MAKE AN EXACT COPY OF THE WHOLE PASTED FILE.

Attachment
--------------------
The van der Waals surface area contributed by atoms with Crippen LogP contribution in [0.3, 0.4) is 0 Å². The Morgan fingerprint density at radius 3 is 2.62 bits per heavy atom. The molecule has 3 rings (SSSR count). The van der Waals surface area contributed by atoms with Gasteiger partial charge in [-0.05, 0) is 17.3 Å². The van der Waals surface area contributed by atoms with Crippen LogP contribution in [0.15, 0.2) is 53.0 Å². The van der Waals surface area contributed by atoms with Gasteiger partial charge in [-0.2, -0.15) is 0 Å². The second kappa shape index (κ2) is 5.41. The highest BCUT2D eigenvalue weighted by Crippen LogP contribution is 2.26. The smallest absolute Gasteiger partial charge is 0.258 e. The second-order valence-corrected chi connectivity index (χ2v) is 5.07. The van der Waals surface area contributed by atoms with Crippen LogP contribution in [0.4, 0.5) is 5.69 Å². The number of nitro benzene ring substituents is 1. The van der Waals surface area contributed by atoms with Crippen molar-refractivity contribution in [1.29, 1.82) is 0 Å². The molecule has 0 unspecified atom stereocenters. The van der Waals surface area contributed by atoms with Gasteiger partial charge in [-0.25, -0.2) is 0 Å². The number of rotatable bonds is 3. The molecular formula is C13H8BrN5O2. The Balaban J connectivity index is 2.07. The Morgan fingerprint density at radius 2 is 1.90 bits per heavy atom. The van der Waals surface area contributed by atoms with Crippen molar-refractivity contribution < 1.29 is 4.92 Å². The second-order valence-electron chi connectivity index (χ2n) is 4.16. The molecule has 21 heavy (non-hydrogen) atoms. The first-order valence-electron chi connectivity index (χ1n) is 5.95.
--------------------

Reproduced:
The van der Waals surface area contributed by atoms with Crippen LogP contribution in [0.3, 0.4) is 0 Å². The Morgan fingerprint density at radius 3 is 2.62 bits per heavy atom. The molecule has 3 rings (SSSR count). The van der Waals surface area contributed by atoms with Gasteiger partial charge in [-0.05, 0) is 17.3 Å². The van der Waals surface area contributed by atoms with Crippen LogP contribution in [0.15, 0.2) is 53.0 Å². The van der Waals surface area contributed by atoms with Gasteiger partial charge in [-0.2, -0.15) is 0 Å². The second kappa shape index (κ2) is 5.41. The highest BCUT2D eigenvalue weighted by Crippen LogP contribution is 2.26. The smallest absolute Gasteiger partial charge is 0.258 e. The second-order valence-corrected chi connectivity index (χ2v) is 5.07. The van der Waals surface area contributed by atoms with Crippen LogP contribution in [0.4, 0.5) is 5.69 Å². The number of nitro benzene ring substituents is 1. The van der Waals surface area contributed by atoms with Crippen molar-refractivity contribution in [1.29, 1.82) is 0 Å². The molecule has 0 unspecified atom stereocenters. The van der Waals surface area contributed by atoms with Gasteiger partial charge in [-0.25, -0.2) is 0 Å². The number of rotatable bonds is 3. The molecular formula is C13H8BrN5O2. The Balaban J connectivity index is 2.07. The Morgan fingerprint density at radius 2 is 1.90 bits per heavy atom. The van der Waals surface area contributed by atoms with Crippen molar-refractivity contribution < 1.29 is 4.92 Å². The second-order valence-electron chi connectivity index (χ2n) is 4.16. The molecule has 21 heavy (non-hydrogen) atoms. The first-order valence-electron chi connectivity index (χ1n) is 5.95.